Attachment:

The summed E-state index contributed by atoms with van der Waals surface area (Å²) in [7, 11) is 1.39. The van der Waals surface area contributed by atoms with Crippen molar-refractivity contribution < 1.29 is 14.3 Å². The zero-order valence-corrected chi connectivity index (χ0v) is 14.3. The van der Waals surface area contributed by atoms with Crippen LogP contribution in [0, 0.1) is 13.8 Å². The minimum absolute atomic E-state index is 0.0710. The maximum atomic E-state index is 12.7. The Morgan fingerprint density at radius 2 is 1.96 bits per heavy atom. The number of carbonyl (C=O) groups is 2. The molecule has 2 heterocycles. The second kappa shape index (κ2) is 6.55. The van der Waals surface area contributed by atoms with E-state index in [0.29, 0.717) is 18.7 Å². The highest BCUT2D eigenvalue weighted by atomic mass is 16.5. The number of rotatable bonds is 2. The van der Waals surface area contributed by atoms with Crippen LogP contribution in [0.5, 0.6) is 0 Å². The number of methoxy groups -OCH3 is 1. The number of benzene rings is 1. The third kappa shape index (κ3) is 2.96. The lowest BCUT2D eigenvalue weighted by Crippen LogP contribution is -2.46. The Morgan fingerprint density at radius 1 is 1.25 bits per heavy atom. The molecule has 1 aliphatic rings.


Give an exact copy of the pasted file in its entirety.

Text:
The summed E-state index contributed by atoms with van der Waals surface area (Å²) in [7, 11) is 1.39. The van der Waals surface area contributed by atoms with Crippen molar-refractivity contribution < 1.29 is 14.3 Å². The zero-order valence-corrected chi connectivity index (χ0v) is 14.3. The van der Waals surface area contributed by atoms with Crippen LogP contribution in [0, 0.1) is 13.8 Å². The minimum absolute atomic E-state index is 0.0710. The maximum atomic E-state index is 12.7. The Morgan fingerprint density at radius 2 is 1.96 bits per heavy atom. The number of carbonyl (C=O) groups is 2. The molecule has 2 heterocycles. The second kappa shape index (κ2) is 6.55. The van der Waals surface area contributed by atoms with E-state index in [0.29, 0.717) is 18.7 Å². The highest BCUT2D eigenvalue weighted by atomic mass is 16.5. The number of rotatable bonds is 2. The van der Waals surface area contributed by atoms with Crippen LogP contribution in [0.5, 0.6) is 0 Å². The number of methoxy groups -OCH3 is 1. The number of benzene rings is 1. The third kappa shape index (κ3) is 2.96. The lowest BCUT2D eigenvalue weighted by Crippen LogP contribution is -2.46. The Morgan fingerprint density at radius 1 is 1.25 bits per heavy atom. The molecule has 1 aliphatic rings.